ED DROSTE: That’s a good question and having done now… I don’t know, 60 interviews, and having forgotten what the whole dance around lyrical content journey is like—I think there is a piece of me that’s hesitant to get too specific for fear that, one, it’s going to create some narrative that isn’t really representative of the album. And, two, going to raise questions that I don’t feel comfortable asking. But it is interesting when you say you don’t want to monetize your strife. I don’t want to draw attention to a situation—which I’ve seen happen in other albums and artists—that could potentially cause additional pain for other people that may have been involved in your life. I’ve always loved to sing with somewhat vague lyrics so people can have their own interpretation and find their own meaning with it. I’ve become a bit more comfortable speaking about personal matters within the lyrics, but at the same time, there is an element where I’m not always sure how far I want to take it. There are certain topics that I’m discussing that I haven’t explicitly explained to my bandmates. That’s just for me to know, and I’m not going to talk about it anywhere. [laughs] I know that I’m referencing that and other people think it’s about a relationship, but it’s not. So it’s my own personal thing, and if someone picks up on it, good for them. I’m not going to confirm nor deny it, but it is something that I think about. I try not to overthink it. But it is something that factors in because it’s real easy for a narrative to be set up. Something can become a divorce album within two sentences in an interview. And everyone just picks up on it and it’s like, actually, this album has nothing to do with that. I’m interested to hear your side of that, actually.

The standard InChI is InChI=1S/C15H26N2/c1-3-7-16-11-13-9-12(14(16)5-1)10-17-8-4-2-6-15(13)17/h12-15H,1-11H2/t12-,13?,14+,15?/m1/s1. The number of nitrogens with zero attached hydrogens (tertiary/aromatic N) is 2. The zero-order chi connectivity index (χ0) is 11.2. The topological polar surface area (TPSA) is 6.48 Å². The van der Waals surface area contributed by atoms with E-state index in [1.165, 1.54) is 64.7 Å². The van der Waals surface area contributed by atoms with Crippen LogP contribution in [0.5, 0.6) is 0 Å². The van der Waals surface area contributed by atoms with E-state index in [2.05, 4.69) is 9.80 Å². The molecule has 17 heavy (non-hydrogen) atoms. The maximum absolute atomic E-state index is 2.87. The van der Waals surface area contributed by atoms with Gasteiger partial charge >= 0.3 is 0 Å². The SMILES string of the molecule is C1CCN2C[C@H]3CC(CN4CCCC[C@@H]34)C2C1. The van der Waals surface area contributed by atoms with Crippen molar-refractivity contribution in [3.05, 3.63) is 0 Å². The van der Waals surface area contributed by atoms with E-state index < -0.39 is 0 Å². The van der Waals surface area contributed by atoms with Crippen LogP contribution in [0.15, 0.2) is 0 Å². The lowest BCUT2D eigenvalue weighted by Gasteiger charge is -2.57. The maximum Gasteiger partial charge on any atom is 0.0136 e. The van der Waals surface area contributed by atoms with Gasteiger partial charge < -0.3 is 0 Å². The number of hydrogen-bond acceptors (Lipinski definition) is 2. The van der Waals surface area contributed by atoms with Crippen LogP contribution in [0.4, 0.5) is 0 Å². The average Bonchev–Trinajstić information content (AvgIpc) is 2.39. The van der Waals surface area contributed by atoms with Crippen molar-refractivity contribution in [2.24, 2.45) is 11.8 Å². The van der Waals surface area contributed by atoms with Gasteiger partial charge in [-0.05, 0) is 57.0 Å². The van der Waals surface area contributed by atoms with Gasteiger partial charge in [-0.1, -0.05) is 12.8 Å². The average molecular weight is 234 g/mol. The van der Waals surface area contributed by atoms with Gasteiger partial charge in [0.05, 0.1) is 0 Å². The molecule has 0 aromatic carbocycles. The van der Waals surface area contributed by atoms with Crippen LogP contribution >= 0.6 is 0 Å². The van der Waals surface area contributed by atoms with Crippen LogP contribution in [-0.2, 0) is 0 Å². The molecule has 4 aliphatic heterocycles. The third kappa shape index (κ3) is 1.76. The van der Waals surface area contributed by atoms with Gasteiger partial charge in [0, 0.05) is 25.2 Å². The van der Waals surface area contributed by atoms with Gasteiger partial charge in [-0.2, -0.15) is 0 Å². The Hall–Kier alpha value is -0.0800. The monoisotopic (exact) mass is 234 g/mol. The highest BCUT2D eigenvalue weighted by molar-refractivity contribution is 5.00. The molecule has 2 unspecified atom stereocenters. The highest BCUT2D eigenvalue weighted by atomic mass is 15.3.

PECKNOLD: I feel the same way you do. I don’t want to be bringing people into it that don’t need to be. Expressing myself in lyric form isn’t so important to me that I feel muffled or silenced by that kind of lyric consideration. It does feel like I am being a little bit more obtuse than I am would there be no audience at all. That just is what it is.